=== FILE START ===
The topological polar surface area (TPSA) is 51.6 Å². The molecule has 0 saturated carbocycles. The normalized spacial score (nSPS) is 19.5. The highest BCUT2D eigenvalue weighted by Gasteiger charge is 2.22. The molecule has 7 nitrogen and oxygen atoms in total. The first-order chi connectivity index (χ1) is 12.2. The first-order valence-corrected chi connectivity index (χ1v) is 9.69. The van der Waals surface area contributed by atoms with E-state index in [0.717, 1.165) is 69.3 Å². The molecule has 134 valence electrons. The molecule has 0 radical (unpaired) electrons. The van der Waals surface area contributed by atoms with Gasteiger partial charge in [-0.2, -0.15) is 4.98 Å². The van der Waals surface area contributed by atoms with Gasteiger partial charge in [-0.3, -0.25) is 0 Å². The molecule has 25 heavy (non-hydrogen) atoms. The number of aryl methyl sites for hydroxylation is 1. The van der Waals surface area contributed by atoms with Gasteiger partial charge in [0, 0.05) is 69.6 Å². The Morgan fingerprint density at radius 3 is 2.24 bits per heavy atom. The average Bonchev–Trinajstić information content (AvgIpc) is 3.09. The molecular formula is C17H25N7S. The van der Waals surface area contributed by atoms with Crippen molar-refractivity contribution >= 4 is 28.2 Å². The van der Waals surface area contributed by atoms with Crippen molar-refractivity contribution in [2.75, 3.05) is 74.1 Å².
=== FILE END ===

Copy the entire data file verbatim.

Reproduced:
The topological polar surface area (TPSA) is 51.6 Å². The molecule has 0 saturated carbocycles. The normalized spacial score (nSPS) is 19.5. The highest BCUT2D eigenvalue weighted by Gasteiger charge is 2.22. The molecule has 7 nitrogen and oxygen atoms in total. The first-order chi connectivity index (χ1) is 12.2. The first-order valence-corrected chi connectivity index (χ1v) is 9.69. The van der Waals surface area contributed by atoms with E-state index in [0.717, 1.165) is 69.3 Å². The molecule has 134 valence electrons. The molecule has 0 radical (unpaired) electrons. The van der Waals surface area contributed by atoms with Gasteiger partial charge in [-0.2, -0.15) is 4.98 Å². The van der Waals surface area contributed by atoms with Gasteiger partial charge in [-0.3, -0.25) is 0 Å². The molecule has 25 heavy (non-hydrogen) atoms. The number of aryl methyl sites for hydroxylation is 1. The van der Waals surface area contributed by atoms with Gasteiger partial charge in [0, 0.05) is 69.6 Å². The Morgan fingerprint density at radius 3 is 2.24 bits per heavy atom. The average Bonchev–Trinajstić information content (AvgIpc) is 3.09. The molecular formula is C17H25N7S. The van der Waals surface area contributed by atoms with Crippen molar-refractivity contribution >= 4 is 28.2 Å². The van der Waals surface area contributed by atoms with Crippen molar-refractivity contribution in [2.75, 3.05) is 74.1 Å².